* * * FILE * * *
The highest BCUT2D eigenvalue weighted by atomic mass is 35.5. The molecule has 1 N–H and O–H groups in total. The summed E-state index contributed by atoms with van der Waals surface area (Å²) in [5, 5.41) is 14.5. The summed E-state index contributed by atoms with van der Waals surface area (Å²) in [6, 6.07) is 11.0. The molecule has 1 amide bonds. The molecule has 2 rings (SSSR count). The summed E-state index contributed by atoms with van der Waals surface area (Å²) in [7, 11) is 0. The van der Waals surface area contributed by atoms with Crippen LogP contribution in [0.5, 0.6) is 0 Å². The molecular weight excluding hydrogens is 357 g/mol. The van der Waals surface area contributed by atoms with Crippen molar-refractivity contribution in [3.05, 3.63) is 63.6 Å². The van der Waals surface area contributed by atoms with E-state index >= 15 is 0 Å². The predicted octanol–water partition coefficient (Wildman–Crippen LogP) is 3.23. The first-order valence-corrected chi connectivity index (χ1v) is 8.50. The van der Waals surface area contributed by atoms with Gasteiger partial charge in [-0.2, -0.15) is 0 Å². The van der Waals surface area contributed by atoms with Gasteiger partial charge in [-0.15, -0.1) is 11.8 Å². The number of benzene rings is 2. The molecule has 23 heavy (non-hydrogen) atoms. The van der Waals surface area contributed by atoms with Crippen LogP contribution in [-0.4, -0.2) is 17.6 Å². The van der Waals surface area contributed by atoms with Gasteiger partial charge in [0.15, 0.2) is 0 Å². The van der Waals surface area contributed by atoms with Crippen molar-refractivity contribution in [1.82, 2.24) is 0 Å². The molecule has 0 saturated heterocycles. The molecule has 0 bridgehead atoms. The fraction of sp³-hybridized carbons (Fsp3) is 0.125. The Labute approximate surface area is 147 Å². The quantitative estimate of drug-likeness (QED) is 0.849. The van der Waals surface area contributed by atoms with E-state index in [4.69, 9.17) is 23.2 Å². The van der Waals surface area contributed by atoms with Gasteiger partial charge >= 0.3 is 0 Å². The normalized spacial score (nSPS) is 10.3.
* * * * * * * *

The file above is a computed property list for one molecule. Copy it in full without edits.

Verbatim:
The highest BCUT2D eigenvalue weighted by atomic mass is 35.5. The molecule has 1 N–H and O–H groups in total. The summed E-state index contributed by atoms with van der Waals surface area (Å²) in [5, 5.41) is 14.5. The summed E-state index contributed by atoms with van der Waals surface area (Å²) in [6, 6.07) is 11.0. The molecule has 1 amide bonds. The molecule has 2 rings (SSSR count). The summed E-state index contributed by atoms with van der Waals surface area (Å²) in [7, 11) is 0. The van der Waals surface area contributed by atoms with Crippen LogP contribution in [0.5, 0.6) is 0 Å². The molecular weight excluding hydrogens is 357 g/mol. The van der Waals surface area contributed by atoms with Crippen molar-refractivity contribution in [3.05, 3.63) is 63.6 Å². The van der Waals surface area contributed by atoms with E-state index >= 15 is 0 Å². The predicted octanol–water partition coefficient (Wildman–Crippen LogP) is 3.23. The first-order valence-corrected chi connectivity index (χ1v) is 8.50. The van der Waals surface area contributed by atoms with Gasteiger partial charge in [-0.2, -0.15) is 0 Å². The van der Waals surface area contributed by atoms with Gasteiger partial charge in [-0.15, -0.1) is 11.8 Å². The number of benzene rings is 2. The molecule has 23 heavy (non-hydrogen) atoms. The van der Waals surface area contributed by atoms with Crippen LogP contribution in [-0.4, -0.2) is 17.6 Å². The van der Waals surface area contributed by atoms with Gasteiger partial charge in [0.15, 0.2) is 0 Å². The van der Waals surface area contributed by atoms with Crippen molar-refractivity contribution in [1.82, 2.24) is 0 Å². The molecule has 0 saturated heterocycles. The molecule has 0 bridgehead atoms. The fraction of sp³-hybridized carbons (Fsp3) is 0.125. The Labute approximate surface area is 147 Å². The quantitative estimate of drug-likeness (QED) is 0.849. The van der Waals surface area contributed by atoms with E-state index in [4.69, 9.17) is 23.2 Å². The van der Waals surface area contributed by atoms with Gasteiger partial charge >= 0.3 is 0 Å². The normalized spacial score (nSPS) is 10.3.